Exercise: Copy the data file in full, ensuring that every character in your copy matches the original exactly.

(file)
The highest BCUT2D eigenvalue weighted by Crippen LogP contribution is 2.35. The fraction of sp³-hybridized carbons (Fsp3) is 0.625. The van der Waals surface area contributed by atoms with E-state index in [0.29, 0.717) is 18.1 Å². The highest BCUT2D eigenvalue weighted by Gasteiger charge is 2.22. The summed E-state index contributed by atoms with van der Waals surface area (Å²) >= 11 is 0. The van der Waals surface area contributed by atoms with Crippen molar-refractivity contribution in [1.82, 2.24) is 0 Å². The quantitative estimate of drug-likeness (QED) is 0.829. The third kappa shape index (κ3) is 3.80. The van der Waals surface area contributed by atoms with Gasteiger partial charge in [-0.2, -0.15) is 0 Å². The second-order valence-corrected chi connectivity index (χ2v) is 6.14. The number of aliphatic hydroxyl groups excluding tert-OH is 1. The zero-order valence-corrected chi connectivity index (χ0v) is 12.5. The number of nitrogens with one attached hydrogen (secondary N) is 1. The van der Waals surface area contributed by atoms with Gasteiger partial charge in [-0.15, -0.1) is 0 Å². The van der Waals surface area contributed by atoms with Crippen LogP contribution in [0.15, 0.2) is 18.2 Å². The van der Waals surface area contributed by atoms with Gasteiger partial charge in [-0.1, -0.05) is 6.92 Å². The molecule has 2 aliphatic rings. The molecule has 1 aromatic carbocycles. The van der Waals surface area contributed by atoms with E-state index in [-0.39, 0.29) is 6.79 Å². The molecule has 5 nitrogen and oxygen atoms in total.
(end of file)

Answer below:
The highest BCUT2D eigenvalue weighted by Crippen LogP contribution is 2.35. The fraction of sp³-hybridized carbons (Fsp3) is 0.625. The van der Waals surface area contributed by atoms with E-state index in [0.29, 0.717) is 18.1 Å². The highest BCUT2D eigenvalue weighted by Gasteiger charge is 2.22. The summed E-state index contributed by atoms with van der Waals surface area (Å²) >= 11 is 0. The van der Waals surface area contributed by atoms with Crippen molar-refractivity contribution in [1.82, 2.24) is 0 Å². The quantitative estimate of drug-likeness (QED) is 0.829. The third kappa shape index (κ3) is 3.80. The van der Waals surface area contributed by atoms with Gasteiger partial charge in [-0.2, -0.15) is 0 Å². The second-order valence-corrected chi connectivity index (χ2v) is 6.14. The number of aliphatic hydroxyl groups excluding tert-OH is 1. The zero-order valence-corrected chi connectivity index (χ0v) is 12.5. The number of nitrogens with one attached hydrogen (secondary N) is 1. The van der Waals surface area contributed by atoms with Gasteiger partial charge in [-0.15, -0.1) is 0 Å². The van der Waals surface area contributed by atoms with Crippen LogP contribution in [0.15, 0.2) is 18.2 Å². The van der Waals surface area contributed by atoms with Gasteiger partial charge in [-0.1, -0.05) is 6.92 Å². The molecule has 2 aliphatic rings. The molecule has 1 aromatic carbocycles. The van der Waals surface area contributed by atoms with E-state index in [-0.39, 0.29) is 6.79 Å². The molecule has 5 nitrogen and oxygen atoms in total.